News | February 07, 2007

Feb. 8, 2007 - U.S. medical researchers say human skin -- the largest organ in the body -- is a kind of zoo, and some of the inhabitants are quite novel.

Scientists at New York University School of Medicine took swabs from the forearms of six healthy individuals to study the bacterial populations in human skin. They found evidence of 182 species of bacteria, 8 percent of which were unidentified species that had never before been described.

Dr. Martin Blaser, a professor of microbiology and one of the study's authors, said the research is the first to identify the composition of bacterial populations on the skin using a powerful molecular method.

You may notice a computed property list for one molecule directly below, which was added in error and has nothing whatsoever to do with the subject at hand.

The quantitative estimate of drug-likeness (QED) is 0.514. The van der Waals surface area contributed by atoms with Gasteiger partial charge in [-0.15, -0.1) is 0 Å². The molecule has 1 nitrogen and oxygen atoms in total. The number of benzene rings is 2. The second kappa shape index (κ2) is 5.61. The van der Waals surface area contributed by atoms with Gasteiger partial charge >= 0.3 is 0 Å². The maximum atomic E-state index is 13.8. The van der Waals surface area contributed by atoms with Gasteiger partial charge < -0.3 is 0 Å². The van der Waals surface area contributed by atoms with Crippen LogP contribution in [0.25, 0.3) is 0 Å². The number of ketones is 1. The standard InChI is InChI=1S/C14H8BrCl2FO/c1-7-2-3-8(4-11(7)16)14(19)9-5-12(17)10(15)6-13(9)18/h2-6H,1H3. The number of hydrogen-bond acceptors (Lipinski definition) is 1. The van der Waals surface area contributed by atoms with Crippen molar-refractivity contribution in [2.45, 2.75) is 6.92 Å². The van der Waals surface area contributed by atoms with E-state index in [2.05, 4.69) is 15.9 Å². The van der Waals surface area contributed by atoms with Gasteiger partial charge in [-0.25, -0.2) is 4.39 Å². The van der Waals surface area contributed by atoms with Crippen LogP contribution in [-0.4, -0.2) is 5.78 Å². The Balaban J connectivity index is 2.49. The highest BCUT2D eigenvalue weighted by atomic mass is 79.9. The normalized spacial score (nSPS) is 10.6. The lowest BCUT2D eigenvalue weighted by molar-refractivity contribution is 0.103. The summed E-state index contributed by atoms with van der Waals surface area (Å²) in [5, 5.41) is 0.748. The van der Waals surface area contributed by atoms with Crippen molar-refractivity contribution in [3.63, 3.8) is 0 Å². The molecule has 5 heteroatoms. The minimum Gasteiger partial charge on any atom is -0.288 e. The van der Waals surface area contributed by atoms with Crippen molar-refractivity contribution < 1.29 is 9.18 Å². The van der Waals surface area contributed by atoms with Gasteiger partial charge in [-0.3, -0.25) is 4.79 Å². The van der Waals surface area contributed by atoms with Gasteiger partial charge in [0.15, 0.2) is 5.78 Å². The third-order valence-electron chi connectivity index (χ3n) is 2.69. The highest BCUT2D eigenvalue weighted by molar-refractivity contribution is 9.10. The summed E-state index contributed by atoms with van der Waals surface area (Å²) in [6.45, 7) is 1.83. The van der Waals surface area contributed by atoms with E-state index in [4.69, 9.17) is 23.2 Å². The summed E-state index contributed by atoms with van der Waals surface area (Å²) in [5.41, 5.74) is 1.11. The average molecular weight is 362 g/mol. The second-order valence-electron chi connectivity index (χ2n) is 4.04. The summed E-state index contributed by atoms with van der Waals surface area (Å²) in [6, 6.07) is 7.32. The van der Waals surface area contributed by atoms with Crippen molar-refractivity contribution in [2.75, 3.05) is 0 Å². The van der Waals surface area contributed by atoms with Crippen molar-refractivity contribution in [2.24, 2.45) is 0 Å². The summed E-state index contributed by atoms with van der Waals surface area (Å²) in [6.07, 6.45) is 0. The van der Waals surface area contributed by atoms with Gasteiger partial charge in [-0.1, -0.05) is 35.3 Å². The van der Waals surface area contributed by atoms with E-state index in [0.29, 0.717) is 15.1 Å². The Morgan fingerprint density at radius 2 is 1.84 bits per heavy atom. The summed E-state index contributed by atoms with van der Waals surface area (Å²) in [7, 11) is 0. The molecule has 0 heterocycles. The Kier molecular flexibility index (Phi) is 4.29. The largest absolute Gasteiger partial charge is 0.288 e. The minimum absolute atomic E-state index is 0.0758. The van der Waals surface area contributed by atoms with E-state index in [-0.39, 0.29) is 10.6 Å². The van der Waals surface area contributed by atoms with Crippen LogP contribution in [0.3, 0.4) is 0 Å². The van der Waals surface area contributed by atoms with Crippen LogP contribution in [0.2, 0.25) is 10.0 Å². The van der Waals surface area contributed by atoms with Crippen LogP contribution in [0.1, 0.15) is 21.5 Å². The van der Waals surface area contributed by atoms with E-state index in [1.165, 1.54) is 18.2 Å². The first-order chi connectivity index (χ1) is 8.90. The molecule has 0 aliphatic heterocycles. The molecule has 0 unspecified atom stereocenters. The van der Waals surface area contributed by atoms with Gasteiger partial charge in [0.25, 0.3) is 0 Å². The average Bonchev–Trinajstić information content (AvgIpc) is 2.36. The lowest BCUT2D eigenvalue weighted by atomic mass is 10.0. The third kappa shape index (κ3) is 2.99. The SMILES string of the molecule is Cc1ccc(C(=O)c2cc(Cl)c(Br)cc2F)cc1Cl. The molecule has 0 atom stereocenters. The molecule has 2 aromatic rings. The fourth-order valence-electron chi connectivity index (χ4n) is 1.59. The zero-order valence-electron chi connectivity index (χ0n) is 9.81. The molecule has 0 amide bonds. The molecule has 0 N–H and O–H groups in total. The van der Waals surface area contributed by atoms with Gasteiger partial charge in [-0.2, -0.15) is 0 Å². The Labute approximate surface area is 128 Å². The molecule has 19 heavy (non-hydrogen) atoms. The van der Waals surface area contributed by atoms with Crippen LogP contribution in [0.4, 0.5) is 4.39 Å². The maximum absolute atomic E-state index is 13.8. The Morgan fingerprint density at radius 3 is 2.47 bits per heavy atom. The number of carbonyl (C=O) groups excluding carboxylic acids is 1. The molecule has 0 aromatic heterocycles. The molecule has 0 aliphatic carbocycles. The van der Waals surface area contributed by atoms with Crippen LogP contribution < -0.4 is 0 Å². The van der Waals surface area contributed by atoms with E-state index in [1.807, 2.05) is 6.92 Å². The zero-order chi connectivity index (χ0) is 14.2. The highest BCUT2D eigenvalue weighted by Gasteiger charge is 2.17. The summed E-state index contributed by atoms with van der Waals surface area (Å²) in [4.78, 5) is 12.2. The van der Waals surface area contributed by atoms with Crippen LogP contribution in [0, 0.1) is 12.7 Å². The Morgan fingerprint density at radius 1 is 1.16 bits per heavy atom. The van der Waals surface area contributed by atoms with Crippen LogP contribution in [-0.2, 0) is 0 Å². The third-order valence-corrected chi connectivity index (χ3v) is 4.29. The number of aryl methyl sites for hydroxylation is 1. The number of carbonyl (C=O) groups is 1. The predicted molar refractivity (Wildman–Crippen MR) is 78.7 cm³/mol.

Dr. Zhan Gao, senior research scientist in Blaser's lab, led the research that took more than three years to complete.

Some of the bacteria on the skin appear to be more or less permanent residents; others are transient, according to the investigation that's part of an emerging effort to study human microbial ecology.

The study appears in the online edition of the Proceedings of the National Academy of Sciences.

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